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2020 Kawasaki Teryx KRX 1000 Review

November 11, 2019 by  
Filed under Feature Articles, UTV Review

After many years of waiting for Kawasaki to enter the High Performance UTV market, we finally had our chance to drive the all-new 2020 Kawasaki Teryx KRX 1000, and there was no better place to evaluate it. Moab, Utah is an off-roader’s Mecca and if you haven’t been there, you’d be wise to elevate it to the top of your bucket list. We spent two full days of testing in Moab. The first day was on the 7-Mile Rim trail, which features high-speed straights, technical corners, steep climbs and deep sandy whoop sections. The second day of testing was on Poison Spider, which was all about the rock crawling. This is one of Moab’s more popular trails and it’s full of challenging obstacles, awkward ledges and incredible views. Here’s our review of the all-new 2020 Kawasaki Teryx KRX 1000.

2020 Kawasaki Teryx KRX 1000 Review

2020 Kawasaki Teryx KRX 1000 Review

HIGHLIGHTS:

Long wheel base & long travel suspension

Centrifugal clutch & smooth acceleration

One-the-fly electrically selectable

4WD & diff lock

Full & Low Power Mode

Front & Rear Fox 2.5 Podium LSC shocks

31 in. Maxxis Carnivore tires on

15 in. beadlocks

Full highly durable skid plates with steel inserts

ALSO, see our Best Features Report and full list of Specifications on the all-new Teryx KRX 1000. 

 

2020 Kawasaki Teryx KRX 1000 Review

ENGINE:

2020 Kawasaki Teryx KRX 1000 Review

Powering the 2020 Kawasaki Teryx KRX 1000 is an all-new 999cc 4-Stroke parallel twin that cranks out 76.7-foot pounds of torque at 7,000 rpm and produces around 112 horsepower. Fuel is fed via Kawasaki’s Electronic throttle valve system (ETV) which utilizes dual 50mm throttle bodies. The engine is mated to a three-speed transmission with options for Forward High, Forward Low and Reverse.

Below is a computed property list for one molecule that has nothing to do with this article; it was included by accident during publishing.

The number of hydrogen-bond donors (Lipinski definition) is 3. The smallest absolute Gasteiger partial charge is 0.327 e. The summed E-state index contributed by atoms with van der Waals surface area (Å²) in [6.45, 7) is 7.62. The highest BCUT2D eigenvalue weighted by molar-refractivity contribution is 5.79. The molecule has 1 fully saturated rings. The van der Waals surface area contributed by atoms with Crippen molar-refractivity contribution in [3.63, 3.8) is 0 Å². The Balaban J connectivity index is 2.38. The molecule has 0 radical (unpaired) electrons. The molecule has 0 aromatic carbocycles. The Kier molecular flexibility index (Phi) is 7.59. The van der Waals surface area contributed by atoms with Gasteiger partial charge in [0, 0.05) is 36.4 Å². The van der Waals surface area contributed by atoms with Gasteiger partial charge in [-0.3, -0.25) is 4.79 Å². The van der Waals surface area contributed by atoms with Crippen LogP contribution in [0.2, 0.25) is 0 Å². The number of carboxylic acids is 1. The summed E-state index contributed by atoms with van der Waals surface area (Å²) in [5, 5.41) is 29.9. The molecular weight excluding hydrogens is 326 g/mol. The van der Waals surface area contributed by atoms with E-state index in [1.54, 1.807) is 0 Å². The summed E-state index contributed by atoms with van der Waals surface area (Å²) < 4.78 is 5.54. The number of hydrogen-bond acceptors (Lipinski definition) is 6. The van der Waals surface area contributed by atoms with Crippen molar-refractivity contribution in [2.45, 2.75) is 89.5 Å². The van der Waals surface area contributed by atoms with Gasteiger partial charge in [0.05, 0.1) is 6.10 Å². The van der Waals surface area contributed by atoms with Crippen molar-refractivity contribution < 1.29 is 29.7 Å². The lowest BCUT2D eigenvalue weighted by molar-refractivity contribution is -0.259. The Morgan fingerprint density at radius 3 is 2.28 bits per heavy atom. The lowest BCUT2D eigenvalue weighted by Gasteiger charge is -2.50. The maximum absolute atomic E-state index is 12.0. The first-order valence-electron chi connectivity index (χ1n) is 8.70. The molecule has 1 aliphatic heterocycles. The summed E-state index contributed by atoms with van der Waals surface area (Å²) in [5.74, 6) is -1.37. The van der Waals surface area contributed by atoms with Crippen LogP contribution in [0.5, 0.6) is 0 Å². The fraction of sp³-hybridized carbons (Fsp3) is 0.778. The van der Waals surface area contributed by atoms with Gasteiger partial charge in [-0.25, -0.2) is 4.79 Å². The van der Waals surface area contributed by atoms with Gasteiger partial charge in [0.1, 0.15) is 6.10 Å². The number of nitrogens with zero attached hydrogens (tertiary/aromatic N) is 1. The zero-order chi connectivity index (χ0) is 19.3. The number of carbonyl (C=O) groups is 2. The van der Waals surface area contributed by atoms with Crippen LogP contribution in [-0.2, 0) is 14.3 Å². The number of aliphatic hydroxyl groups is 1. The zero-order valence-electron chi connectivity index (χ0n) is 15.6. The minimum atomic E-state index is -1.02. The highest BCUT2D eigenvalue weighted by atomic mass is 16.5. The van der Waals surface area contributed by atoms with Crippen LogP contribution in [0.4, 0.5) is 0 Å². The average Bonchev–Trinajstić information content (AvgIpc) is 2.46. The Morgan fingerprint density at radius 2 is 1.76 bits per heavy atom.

Power is smooth, but tame. Its definitely not as exciting as the Turbocharged class, obviously, but it’s more than enough power for the majority of off-road enthusiasts. The twin cylinder’s deep growl keeps you engaged and the torquey power was confidence inspiring. The top speed is a tick below 70mph, which is a slower than all of its non-turbo competitors, but it’s quick to get there and super smooth throughout the ranges. It truly was a blast to drive.

There are two power modes, controlled by a switch on the dash, that allow the driver to set power delivery based on preference or trail conditions. The Low Power mode basically tames down the normally snappy throttle response to help you navigate through technical terrain. It’s a neat concept and will be beneficial to newer drivers, but we rarely felt the need to use it.

TRANSMISSION/DRIVETRAIN:

2020 Kawasaki Teryx KRX 1000 Review

Unlike Honda and Yamaha, Kawasaki opted to use a Continuously Variable Transmission (CVT) in their high-performance sport UTV, but unlike Can-Am and Polaris, the KRX 1000’s CVT utilizes a centrifugal clutch. The centrifugal clutch is located between the crankshaft and CVT drive pulley and helps eliminates the shock of belt engagement and significantly increases belt life.